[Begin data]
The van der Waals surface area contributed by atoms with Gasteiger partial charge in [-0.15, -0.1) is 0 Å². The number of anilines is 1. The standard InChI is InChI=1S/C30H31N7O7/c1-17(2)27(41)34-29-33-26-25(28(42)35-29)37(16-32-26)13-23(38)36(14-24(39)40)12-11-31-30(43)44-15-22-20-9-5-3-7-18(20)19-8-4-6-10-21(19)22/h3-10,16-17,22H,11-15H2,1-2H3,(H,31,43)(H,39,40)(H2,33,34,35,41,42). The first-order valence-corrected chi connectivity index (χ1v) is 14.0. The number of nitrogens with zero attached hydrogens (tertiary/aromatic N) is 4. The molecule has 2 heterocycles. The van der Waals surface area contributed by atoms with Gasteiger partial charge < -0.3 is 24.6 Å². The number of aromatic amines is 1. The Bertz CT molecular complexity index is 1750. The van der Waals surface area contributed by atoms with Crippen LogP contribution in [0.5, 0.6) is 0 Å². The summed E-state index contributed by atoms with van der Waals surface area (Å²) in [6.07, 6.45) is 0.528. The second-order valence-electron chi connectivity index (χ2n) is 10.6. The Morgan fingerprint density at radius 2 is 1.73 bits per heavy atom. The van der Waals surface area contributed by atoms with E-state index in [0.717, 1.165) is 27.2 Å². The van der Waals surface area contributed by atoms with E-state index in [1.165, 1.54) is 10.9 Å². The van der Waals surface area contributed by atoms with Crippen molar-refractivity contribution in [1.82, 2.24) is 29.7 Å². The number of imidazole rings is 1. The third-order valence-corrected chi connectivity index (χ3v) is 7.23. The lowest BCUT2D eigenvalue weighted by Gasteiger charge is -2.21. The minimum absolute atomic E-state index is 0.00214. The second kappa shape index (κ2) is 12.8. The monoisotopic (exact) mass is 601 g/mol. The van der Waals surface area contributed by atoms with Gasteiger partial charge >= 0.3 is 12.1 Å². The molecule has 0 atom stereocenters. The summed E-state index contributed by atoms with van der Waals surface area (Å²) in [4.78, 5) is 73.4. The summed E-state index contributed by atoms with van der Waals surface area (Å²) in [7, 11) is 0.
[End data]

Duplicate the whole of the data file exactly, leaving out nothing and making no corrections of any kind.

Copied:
The van der Waals surface area contributed by atoms with Gasteiger partial charge in [-0.15, -0.1) is 0 Å². The number of anilines is 1. The standard InChI is InChI=1S/C30H31N7O7/c1-17(2)27(41)34-29-33-26-25(28(42)35-29)37(16-32-26)13-23(38)36(14-24(39)40)12-11-31-30(43)44-15-22-20-9-5-3-7-18(20)19-8-4-6-10-21(19)22/h3-10,16-17,22H,11-15H2,1-2H3,(H,31,43)(H,39,40)(H2,33,34,35,41,42). The first-order valence-corrected chi connectivity index (χ1v) is 14.0. The number of nitrogens with zero attached hydrogens (tertiary/aromatic N) is 4. The molecule has 2 heterocycles. The van der Waals surface area contributed by atoms with Gasteiger partial charge < -0.3 is 24.6 Å². The number of aromatic amines is 1. The Bertz CT molecular complexity index is 1750. The van der Waals surface area contributed by atoms with Crippen LogP contribution in [0.5, 0.6) is 0 Å². The summed E-state index contributed by atoms with van der Waals surface area (Å²) in [6.07, 6.45) is 0.528. The second-order valence-electron chi connectivity index (χ2n) is 10.6. The Morgan fingerprint density at radius 2 is 1.73 bits per heavy atom. The van der Waals surface area contributed by atoms with E-state index in [0.717, 1.165) is 27.2 Å². The van der Waals surface area contributed by atoms with E-state index in [1.165, 1.54) is 10.9 Å². The van der Waals surface area contributed by atoms with Crippen molar-refractivity contribution in [1.82, 2.24) is 29.7 Å². The number of imidazole rings is 1. The third-order valence-corrected chi connectivity index (χ3v) is 7.23. The lowest BCUT2D eigenvalue weighted by Gasteiger charge is -2.21. The minimum absolute atomic E-state index is 0.00214. The second kappa shape index (κ2) is 12.8. The monoisotopic (exact) mass is 601 g/mol. The van der Waals surface area contributed by atoms with Gasteiger partial charge >= 0.3 is 12.1 Å². The molecule has 0 atom stereocenters. The summed E-state index contributed by atoms with van der Waals surface area (Å²) in [4.78, 5) is 73.4. The summed E-state index contributed by atoms with van der Waals surface area (Å²) in [7, 11) is 0.